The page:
Now into the oven we go. The beauty of this meal is it all cooks together, at the same temp and will fit in there like best friends on one oven rack.

So while those peeps are making friends.. we can get our peas and special saucy sauce ready. Mom always just topped her’s with ketchup, which is fine, but I came up with this little number and I just love it. It is simply ketchup (duh), a little wooster (worcestershire sauce), brown sugar and salt and pep. Just mix all this up, with your HANDS. JUST KIDDING. Use a spoon for this…. Once mixed, taste for seasoning and set aside.

Now for de peas. No fanciness here. Simple frozen english peas. Store brand even. Maybe on their last legs… lol. They were being held hostage in my freezer, but I rescued them. Well I lied, a tiny bit of fanciness in the fact that I used vegetable stock instead of water, but only because it too needed rescuing from the refrigerator. Fun fact. A lot of ingredients I add or use may seem unnecessary and they probably are, but they are really in fact left over from another recipe, nearing expiration or just need to be used… I HATE wasting ingredients. But back to de peas.

So get a tablespoon or so of minced onion, fresh, dried or heck even onion powder if you aren’t feeling like anymore chopping. Throw that in a little pot (Just look at the cuteness of this little pot) then cover with stock, broth or water. Cook on low until the peas are tender and most of the liquid has evaporated. But don’t start it now… wait a bit so everything is done at once.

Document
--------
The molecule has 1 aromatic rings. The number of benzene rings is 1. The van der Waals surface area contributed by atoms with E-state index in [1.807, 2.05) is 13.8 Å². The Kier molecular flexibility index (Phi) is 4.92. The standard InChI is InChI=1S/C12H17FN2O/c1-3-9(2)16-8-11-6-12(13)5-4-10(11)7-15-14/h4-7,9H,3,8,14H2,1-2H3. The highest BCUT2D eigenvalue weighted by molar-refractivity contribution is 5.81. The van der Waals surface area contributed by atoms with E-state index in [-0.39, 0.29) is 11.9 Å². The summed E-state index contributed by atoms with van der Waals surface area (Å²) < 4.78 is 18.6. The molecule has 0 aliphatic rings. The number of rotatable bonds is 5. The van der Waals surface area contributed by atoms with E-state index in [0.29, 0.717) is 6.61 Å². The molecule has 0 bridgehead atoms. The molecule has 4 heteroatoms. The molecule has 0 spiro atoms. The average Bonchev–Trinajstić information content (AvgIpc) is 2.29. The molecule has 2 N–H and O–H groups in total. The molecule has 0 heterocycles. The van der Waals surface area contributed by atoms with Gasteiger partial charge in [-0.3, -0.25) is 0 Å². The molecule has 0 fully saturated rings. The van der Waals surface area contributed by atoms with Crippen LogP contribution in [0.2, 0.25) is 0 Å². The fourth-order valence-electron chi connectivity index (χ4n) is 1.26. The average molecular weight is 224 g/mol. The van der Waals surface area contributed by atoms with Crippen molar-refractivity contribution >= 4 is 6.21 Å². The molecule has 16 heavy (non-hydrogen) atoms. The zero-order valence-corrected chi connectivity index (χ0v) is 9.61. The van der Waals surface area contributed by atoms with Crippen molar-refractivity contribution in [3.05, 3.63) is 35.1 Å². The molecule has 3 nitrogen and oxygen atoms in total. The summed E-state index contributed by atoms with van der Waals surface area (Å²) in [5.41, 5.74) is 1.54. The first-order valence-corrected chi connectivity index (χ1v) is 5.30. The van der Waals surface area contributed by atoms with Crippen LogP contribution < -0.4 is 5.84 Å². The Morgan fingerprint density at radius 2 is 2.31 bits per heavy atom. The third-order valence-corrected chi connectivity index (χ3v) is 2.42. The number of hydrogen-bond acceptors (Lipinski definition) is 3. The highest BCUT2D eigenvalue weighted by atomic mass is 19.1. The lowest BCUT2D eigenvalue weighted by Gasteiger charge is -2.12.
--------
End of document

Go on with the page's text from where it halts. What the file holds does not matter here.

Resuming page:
So let’s peek in the oven about 45-50 minutes in and see what mayhem is going on in there. Toss your taters, slide the loaf out and check her out.. she should look gross, just swimming in a pool of fatty goodness that we definitely need to handle. So put a heat safe bowl in your sink, and veeerry carefully pour off that fat and liquid, leaving a quarter inch or so in the pan. This sounds tricky but honestly is pretty easy. Just grab the end of the pan with a pot holder, keep that loaf in check with something, think I used a butter knife (such a professional I know) and pour it off. So you are left with this… looks unappetizing I know, but patience my dear.

Also take her temp at this point…. meatloaf is done at 155-160 degrees. She more than likely is close to being done. So let’s bathe her in that lovely sauce and cover up her less than appealing naked self. Then back in she goes, without foil this time. Potatoes should be getting done too, so lets light a low fire under dem peas, unless you’re ready to eat, then cook them at a higher temp.